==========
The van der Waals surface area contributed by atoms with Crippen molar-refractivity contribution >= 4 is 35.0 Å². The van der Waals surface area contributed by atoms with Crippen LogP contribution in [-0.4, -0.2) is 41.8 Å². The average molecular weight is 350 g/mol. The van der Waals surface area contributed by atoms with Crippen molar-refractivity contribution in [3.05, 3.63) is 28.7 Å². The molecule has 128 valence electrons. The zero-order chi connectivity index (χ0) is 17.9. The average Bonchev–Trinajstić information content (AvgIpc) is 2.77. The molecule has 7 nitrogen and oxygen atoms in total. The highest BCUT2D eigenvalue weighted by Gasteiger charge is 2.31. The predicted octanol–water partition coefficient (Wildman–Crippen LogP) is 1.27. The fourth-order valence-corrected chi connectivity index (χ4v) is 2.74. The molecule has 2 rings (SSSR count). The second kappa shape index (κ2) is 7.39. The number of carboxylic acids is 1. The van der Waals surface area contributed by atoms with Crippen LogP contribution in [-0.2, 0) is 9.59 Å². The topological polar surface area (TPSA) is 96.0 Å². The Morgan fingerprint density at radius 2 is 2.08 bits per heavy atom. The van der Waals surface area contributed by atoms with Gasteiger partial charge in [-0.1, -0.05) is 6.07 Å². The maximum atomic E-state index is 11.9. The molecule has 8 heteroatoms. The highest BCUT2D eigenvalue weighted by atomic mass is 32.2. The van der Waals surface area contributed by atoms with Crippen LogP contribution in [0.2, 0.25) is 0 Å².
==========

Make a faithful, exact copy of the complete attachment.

The van der Waals surface area contributed by atoms with Crippen molar-refractivity contribution >= 4 is 35.0 Å². The van der Waals surface area contributed by atoms with Crippen LogP contribution in [-0.4, -0.2) is 41.8 Å². The average molecular weight is 350 g/mol. The van der Waals surface area contributed by atoms with Crippen molar-refractivity contribution in [3.05, 3.63) is 28.7 Å². The molecule has 128 valence electrons. The zero-order chi connectivity index (χ0) is 17.9. The average Bonchev–Trinajstić information content (AvgIpc) is 2.77. The molecule has 7 nitrogen and oxygen atoms in total. The highest BCUT2D eigenvalue weighted by Gasteiger charge is 2.31. The predicted octanol–water partition coefficient (Wildman–Crippen LogP) is 1.27. The fourth-order valence-corrected chi connectivity index (χ4v) is 2.74. The molecule has 2 rings (SSSR count). The second kappa shape index (κ2) is 7.39. The number of carboxylic acids is 1. The van der Waals surface area contributed by atoms with Crippen LogP contribution in [-0.2, 0) is 9.59 Å². The topological polar surface area (TPSA) is 96.0 Å². The Morgan fingerprint density at radius 2 is 2.08 bits per heavy atom. The van der Waals surface area contributed by atoms with Gasteiger partial charge in [-0.1, -0.05) is 6.07 Å². The maximum atomic E-state index is 11.9. The molecule has 8 heteroatoms. The highest BCUT2D eigenvalue weighted by atomic mass is 32.2. The van der Waals surface area contributed by atoms with Crippen LogP contribution in [0.2, 0.25) is 0 Å².